The Medical Software Pandemic: Challenges and Solutions
The software complexity of critical medical devices is growing rapidly. Pacemakers can be remotely programmed. Infusion pumps have been hacked. Digital radiography systems contain millions of lines of code. Some devices, such as electronic medical record (EMR) tablets, are effectively a generic personal computer, running massive operating systems. Medical device manufacturers face tremendous competition, promoting intense cost containment measures and time to market pressure. The result is that the current international regulatory environment for life-critical medical devices is hopelessly inadequate. Unlike the avionics industry, which has extremely rigorous requirements for flight-critical software and requires a comprehensive validation prior to flying, medical device regulators have historically focused instead on documentary guidance. While medical device software failures have caused patient fatalities and hundreds of recalls, there has never been a commercial airline passenger fatality directly attributed to software.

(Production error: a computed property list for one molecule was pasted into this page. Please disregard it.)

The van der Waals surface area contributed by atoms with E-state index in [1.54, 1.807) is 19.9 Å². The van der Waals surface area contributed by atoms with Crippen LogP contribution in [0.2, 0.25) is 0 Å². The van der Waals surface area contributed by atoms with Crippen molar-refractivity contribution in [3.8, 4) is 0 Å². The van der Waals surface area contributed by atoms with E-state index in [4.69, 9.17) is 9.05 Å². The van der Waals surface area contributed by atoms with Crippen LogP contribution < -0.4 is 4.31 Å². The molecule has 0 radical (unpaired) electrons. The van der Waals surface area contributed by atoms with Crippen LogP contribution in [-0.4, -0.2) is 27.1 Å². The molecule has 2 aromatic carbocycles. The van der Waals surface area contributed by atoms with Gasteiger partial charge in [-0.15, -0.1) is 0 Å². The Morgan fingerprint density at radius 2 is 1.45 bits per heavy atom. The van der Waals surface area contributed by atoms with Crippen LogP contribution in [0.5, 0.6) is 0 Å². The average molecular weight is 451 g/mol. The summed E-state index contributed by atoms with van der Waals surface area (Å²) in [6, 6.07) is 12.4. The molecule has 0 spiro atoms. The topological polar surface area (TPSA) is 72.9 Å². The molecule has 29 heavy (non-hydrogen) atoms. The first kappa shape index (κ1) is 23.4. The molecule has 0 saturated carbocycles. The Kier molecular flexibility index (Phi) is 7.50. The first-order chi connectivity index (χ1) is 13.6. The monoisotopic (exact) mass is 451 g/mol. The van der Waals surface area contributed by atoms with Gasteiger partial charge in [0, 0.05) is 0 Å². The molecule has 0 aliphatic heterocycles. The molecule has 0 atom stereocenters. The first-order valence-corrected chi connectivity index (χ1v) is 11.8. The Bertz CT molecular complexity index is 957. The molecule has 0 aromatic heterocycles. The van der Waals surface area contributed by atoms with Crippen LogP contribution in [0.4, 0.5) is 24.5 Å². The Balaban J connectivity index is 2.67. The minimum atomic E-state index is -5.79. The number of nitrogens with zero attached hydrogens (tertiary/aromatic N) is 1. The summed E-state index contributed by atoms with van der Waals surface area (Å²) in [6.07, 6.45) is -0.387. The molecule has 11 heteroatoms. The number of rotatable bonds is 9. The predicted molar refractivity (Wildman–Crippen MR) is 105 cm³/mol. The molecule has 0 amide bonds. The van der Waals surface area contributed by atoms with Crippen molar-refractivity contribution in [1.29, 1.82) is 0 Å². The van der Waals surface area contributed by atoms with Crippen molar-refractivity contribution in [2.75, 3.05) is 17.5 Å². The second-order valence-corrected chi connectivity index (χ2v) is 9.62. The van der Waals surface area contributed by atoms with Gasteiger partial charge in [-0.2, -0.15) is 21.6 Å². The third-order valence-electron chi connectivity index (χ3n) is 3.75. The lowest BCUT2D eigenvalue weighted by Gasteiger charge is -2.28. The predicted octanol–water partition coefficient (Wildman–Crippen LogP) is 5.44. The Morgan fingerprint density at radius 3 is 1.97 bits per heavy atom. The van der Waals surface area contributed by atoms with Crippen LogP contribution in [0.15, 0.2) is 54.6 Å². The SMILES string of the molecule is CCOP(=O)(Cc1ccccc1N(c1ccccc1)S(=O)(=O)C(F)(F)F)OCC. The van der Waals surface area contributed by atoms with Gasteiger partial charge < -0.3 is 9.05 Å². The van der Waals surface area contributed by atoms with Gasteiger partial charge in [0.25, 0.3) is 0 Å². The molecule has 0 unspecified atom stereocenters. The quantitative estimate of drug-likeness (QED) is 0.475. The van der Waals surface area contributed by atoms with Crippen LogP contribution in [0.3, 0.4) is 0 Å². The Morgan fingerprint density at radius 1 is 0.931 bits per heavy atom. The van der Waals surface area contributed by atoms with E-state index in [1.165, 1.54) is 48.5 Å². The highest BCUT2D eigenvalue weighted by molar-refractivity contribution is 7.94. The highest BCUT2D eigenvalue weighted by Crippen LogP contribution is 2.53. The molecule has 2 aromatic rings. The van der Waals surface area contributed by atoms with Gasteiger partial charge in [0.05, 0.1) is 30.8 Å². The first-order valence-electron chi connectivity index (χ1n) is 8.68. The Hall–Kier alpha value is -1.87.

There is a simple solution to this apparent untenable dilemma. Highly robust medical software can be developed at the speed and cost of high volume consumer electronics, such as smartphones and PCs. The methodology for achieving this combination of safety and efficiency is not widely understood. This seminar will describe the key principles and how they can be applied without sacrificing the latest and greatest multimedia, connectivity, and open source software features that improve usability. Furthermore, we discuss how regulators can dramatically improve medical software safety by reusing validated components and standards from other industries.
Webcast Duration: 60 minutes
Chief Technology Officer
Green Hills Software
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